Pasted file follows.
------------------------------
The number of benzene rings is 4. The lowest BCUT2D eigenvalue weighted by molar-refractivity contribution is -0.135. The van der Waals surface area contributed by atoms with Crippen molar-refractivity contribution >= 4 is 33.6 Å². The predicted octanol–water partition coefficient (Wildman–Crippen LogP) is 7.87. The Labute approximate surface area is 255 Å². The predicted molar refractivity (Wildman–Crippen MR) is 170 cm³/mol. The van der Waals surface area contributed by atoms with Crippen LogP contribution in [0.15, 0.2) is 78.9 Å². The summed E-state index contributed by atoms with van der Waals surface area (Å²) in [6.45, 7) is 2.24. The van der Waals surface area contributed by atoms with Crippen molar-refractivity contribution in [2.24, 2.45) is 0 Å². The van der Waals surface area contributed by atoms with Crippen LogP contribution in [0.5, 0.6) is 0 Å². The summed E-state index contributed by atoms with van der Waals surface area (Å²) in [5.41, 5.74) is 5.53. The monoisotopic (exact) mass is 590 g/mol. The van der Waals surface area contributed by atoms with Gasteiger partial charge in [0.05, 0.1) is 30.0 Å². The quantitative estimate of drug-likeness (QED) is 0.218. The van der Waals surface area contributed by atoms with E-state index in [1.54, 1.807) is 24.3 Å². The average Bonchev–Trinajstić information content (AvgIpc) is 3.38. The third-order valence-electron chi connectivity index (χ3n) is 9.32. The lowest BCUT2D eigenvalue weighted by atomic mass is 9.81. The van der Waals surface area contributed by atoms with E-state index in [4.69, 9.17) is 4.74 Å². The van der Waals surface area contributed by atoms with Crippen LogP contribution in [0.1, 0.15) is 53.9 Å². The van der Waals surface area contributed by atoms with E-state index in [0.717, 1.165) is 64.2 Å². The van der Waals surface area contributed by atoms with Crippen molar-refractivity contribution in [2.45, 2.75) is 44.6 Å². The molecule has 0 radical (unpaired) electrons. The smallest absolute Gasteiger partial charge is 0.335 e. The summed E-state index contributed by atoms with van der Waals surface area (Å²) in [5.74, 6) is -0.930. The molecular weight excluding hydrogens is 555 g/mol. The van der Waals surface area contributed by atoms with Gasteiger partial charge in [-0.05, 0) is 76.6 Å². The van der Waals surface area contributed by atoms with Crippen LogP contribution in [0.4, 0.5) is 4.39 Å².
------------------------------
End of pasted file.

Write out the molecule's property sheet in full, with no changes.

The number of benzene rings is 4. The lowest BCUT2D eigenvalue weighted by molar-refractivity contribution is -0.135. The van der Waals surface area contributed by atoms with Crippen molar-refractivity contribution >= 4 is 33.6 Å². The predicted octanol–water partition coefficient (Wildman–Crippen LogP) is 7.87. The Labute approximate surface area is 255 Å². The predicted molar refractivity (Wildman–Crippen MR) is 170 cm³/mol. The van der Waals surface area contributed by atoms with Crippen LogP contribution in [0.15, 0.2) is 78.9 Å². The summed E-state index contributed by atoms with van der Waals surface area (Å²) in [6.45, 7) is 2.24. The van der Waals surface area contributed by atoms with Crippen molar-refractivity contribution in [2.24, 2.45) is 0 Å². The van der Waals surface area contributed by atoms with Crippen LogP contribution in [0.5, 0.6) is 0 Å². The summed E-state index contributed by atoms with van der Waals surface area (Å²) in [5.41, 5.74) is 5.53. The monoisotopic (exact) mass is 590 g/mol. The van der Waals surface area contributed by atoms with Gasteiger partial charge in [0.05, 0.1) is 30.0 Å². The quantitative estimate of drug-likeness (QED) is 0.218. The van der Waals surface area contributed by atoms with E-state index in [1.54, 1.807) is 24.3 Å². The average Bonchev–Trinajstić information content (AvgIpc) is 3.38. The third-order valence-electron chi connectivity index (χ3n) is 9.32. The lowest BCUT2D eigenvalue weighted by atomic mass is 9.81. The van der Waals surface area contributed by atoms with E-state index in [4.69, 9.17) is 4.74 Å². The van der Waals surface area contributed by atoms with Crippen LogP contribution in [0.1, 0.15) is 53.9 Å². The van der Waals surface area contributed by atoms with E-state index in [0.717, 1.165) is 64.2 Å². The van der Waals surface area contributed by atoms with Crippen molar-refractivity contribution in [2.45, 2.75) is 44.6 Å². The molecule has 0 radical (unpaired) electrons. The smallest absolute Gasteiger partial charge is 0.335 e. The summed E-state index contributed by atoms with van der Waals surface area (Å²) in [5.74, 6) is -0.930. The molecular weight excluding hydrogens is 555 g/mol. The van der Waals surface area contributed by atoms with Gasteiger partial charge in [-0.05, 0) is 76.6 Å². The van der Waals surface area contributed by atoms with Crippen LogP contribution in [0.4, 0.5) is 4.39 Å².